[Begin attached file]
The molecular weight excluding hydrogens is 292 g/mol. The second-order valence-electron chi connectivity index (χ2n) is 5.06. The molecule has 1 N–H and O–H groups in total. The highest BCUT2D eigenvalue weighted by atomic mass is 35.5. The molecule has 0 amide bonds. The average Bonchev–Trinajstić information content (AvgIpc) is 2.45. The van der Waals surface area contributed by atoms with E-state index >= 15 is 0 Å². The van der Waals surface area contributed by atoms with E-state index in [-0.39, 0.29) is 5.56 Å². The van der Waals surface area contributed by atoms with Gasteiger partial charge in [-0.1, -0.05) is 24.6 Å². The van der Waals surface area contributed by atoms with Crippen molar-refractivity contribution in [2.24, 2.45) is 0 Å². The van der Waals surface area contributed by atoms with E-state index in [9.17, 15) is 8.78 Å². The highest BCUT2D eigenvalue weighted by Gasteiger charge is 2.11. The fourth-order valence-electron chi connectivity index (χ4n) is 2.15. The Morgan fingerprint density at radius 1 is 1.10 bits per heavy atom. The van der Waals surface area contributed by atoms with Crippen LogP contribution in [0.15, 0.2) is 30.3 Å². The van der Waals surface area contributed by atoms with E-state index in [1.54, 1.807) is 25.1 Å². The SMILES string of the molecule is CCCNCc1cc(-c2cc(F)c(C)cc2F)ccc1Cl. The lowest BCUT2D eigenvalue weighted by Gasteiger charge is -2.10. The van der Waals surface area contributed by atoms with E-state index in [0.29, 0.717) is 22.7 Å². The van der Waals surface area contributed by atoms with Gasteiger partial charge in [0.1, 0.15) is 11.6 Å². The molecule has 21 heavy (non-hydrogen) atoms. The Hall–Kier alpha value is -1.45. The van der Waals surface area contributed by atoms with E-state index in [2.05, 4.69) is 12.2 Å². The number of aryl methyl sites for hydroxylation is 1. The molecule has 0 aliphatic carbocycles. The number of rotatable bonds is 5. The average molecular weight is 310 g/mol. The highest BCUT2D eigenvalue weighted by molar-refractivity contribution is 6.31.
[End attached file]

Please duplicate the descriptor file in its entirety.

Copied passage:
The molecular weight excluding hydrogens is 292 g/mol. The second-order valence-electron chi connectivity index (χ2n) is 5.06. The molecule has 1 N–H and O–H groups in total. The highest BCUT2D eigenvalue weighted by atomic mass is 35.5. The molecule has 0 amide bonds. The average Bonchev–Trinajstić information content (AvgIpc) is 2.45. The van der Waals surface area contributed by atoms with E-state index >= 15 is 0 Å². The van der Waals surface area contributed by atoms with E-state index in [-0.39, 0.29) is 5.56 Å². The van der Waals surface area contributed by atoms with Gasteiger partial charge in [-0.1, -0.05) is 24.6 Å². The van der Waals surface area contributed by atoms with Crippen molar-refractivity contribution in [2.24, 2.45) is 0 Å². The van der Waals surface area contributed by atoms with E-state index in [9.17, 15) is 8.78 Å². The highest BCUT2D eigenvalue weighted by Gasteiger charge is 2.11. The fourth-order valence-electron chi connectivity index (χ4n) is 2.15. The Morgan fingerprint density at radius 1 is 1.10 bits per heavy atom. The van der Waals surface area contributed by atoms with Crippen LogP contribution in [0.15, 0.2) is 30.3 Å². The van der Waals surface area contributed by atoms with E-state index in [1.54, 1.807) is 25.1 Å². The SMILES string of the molecule is CCCNCc1cc(-c2cc(F)c(C)cc2F)ccc1Cl. The lowest BCUT2D eigenvalue weighted by Gasteiger charge is -2.10. The van der Waals surface area contributed by atoms with E-state index in [0.29, 0.717) is 22.7 Å². The van der Waals surface area contributed by atoms with Gasteiger partial charge in [0.1, 0.15) is 11.6 Å². The molecule has 21 heavy (non-hydrogen) atoms. The Hall–Kier alpha value is -1.45. The van der Waals surface area contributed by atoms with E-state index in [2.05, 4.69) is 12.2 Å². The number of aryl methyl sites for hydroxylation is 1. The molecule has 0 aliphatic carbocycles. The number of rotatable bonds is 5. The average molecular weight is 310 g/mol. The highest BCUT2D eigenvalue weighted by molar-refractivity contribution is 6.31.